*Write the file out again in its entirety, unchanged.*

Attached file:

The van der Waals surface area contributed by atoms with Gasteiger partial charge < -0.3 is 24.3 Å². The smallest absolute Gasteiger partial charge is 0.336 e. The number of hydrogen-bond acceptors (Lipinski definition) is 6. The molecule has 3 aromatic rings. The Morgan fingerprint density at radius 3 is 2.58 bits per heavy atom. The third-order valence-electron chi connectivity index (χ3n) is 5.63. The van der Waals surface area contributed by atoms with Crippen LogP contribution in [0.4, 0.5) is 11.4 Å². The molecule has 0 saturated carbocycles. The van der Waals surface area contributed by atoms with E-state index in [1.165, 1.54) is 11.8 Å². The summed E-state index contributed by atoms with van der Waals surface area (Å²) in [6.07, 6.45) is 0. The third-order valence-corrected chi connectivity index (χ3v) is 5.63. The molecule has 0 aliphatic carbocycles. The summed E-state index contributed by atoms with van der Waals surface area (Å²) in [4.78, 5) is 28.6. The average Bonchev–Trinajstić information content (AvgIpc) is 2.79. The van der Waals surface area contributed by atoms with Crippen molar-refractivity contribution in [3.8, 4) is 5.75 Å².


The van der Waals surface area contributed by atoms with Gasteiger partial charge < -0.3 is 24.3 Å². The smallest absolute Gasteiger partial charge is 0.336 e. The number of hydrogen-bond acceptors (Lipinski definition) is 6. The molecule has 3 aromatic rings. The Morgan fingerprint density at radius 3 is 2.58 bits per heavy atom. The third-order valence-electron chi connectivity index (χ3n) is 5.63. The van der Waals surface area contributed by atoms with Crippen LogP contribution in [0.4, 0.5) is 11.4 Å². The molecule has 0 saturated carbocycles. The van der Waals surface area contributed by atoms with E-state index in [1.165, 1.54) is 11.8 Å². The summed E-state index contributed by atoms with van der Waals surface area (Å²) in [6.07, 6.45) is 0. The third-order valence-corrected chi connectivity index (χ3v) is 5.63. The molecule has 0 aliphatic carbocycles. The summed E-state index contributed by atoms with van der Waals surface area (Å²) in [4.78, 5) is 28.6. The average Bonchev–Trinajstić information content (AvgIpc) is 2.79. The van der Waals surface area contributed by atoms with Crippen molar-refractivity contribution in [3.8, 4) is 5.75 Å².